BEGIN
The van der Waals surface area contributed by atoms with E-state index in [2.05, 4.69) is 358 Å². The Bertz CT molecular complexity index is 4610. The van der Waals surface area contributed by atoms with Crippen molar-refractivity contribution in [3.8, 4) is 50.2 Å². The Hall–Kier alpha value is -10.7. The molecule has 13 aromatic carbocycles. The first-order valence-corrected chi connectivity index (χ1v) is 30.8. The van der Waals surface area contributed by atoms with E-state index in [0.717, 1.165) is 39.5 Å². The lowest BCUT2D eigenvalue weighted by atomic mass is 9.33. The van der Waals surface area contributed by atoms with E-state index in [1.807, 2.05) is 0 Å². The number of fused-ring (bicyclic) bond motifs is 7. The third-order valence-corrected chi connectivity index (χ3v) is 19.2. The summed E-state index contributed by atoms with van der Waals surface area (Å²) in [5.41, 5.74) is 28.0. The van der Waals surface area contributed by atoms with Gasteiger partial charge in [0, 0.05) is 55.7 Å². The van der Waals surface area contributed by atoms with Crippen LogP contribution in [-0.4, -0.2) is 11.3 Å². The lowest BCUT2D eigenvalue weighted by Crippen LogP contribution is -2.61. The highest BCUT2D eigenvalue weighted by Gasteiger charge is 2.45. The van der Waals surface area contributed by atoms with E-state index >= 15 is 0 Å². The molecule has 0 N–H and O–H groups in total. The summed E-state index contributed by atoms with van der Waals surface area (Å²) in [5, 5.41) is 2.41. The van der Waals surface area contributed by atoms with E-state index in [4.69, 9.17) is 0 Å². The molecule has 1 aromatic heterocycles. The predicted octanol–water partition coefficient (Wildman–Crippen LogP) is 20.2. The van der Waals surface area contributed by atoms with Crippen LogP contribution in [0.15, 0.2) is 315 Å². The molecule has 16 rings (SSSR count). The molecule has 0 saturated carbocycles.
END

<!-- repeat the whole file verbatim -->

The van der Waals surface area contributed by atoms with E-state index in [2.05, 4.69) is 358 Å². The Bertz CT molecular complexity index is 4610. The van der Waals surface area contributed by atoms with Crippen molar-refractivity contribution in [3.8, 4) is 50.2 Å². The Hall–Kier alpha value is -10.7. The molecule has 13 aromatic carbocycles. The first-order valence-corrected chi connectivity index (χ1v) is 30.8. The van der Waals surface area contributed by atoms with E-state index in [0.717, 1.165) is 39.5 Å². The lowest BCUT2D eigenvalue weighted by atomic mass is 9.33. The van der Waals surface area contributed by atoms with E-state index in [1.807, 2.05) is 0 Å². The number of fused-ring (bicyclic) bond motifs is 7. The third-order valence-corrected chi connectivity index (χ3v) is 19.2. The summed E-state index contributed by atoms with van der Waals surface area (Å²) in [5.41, 5.74) is 28.0. The van der Waals surface area contributed by atoms with Gasteiger partial charge in [0, 0.05) is 55.7 Å². The van der Waals surface area contributed by atoms with Crippen LogP contribution in [-0.4, -0.2) is 11.3 Å². The lowest BCUT2D eigenvalue weighted by Crippen LogP contribution is -2.61. The highest BCUT2D eigenvalue weighted by Gasteiger charge is 2.45. The van der Waals surface area contributed by atoms with E-state index >= 15 is 0 Å². The molecule has 0 N–H and O–H groups in total. The summed E-state index contributed by atoms with van der Waals surface area (Å²) in [5, 5.41) is 2.41. The van der Waals surface area contributed by atoms with E-state index in [4.69, 9.17) is 0 Å². The molecule has 1 aromatic heterocycles. The predicted octanol–water partition coefficient (Wildman–Crippen LogP) is 20.2. The van der Waals surface area contributed by atoms with Crippen LogP contribution in [0.15, 0.2) is 315 Å². The molecule has 16 rings (SSSR count). The molecule has 0 saturated carbocycles.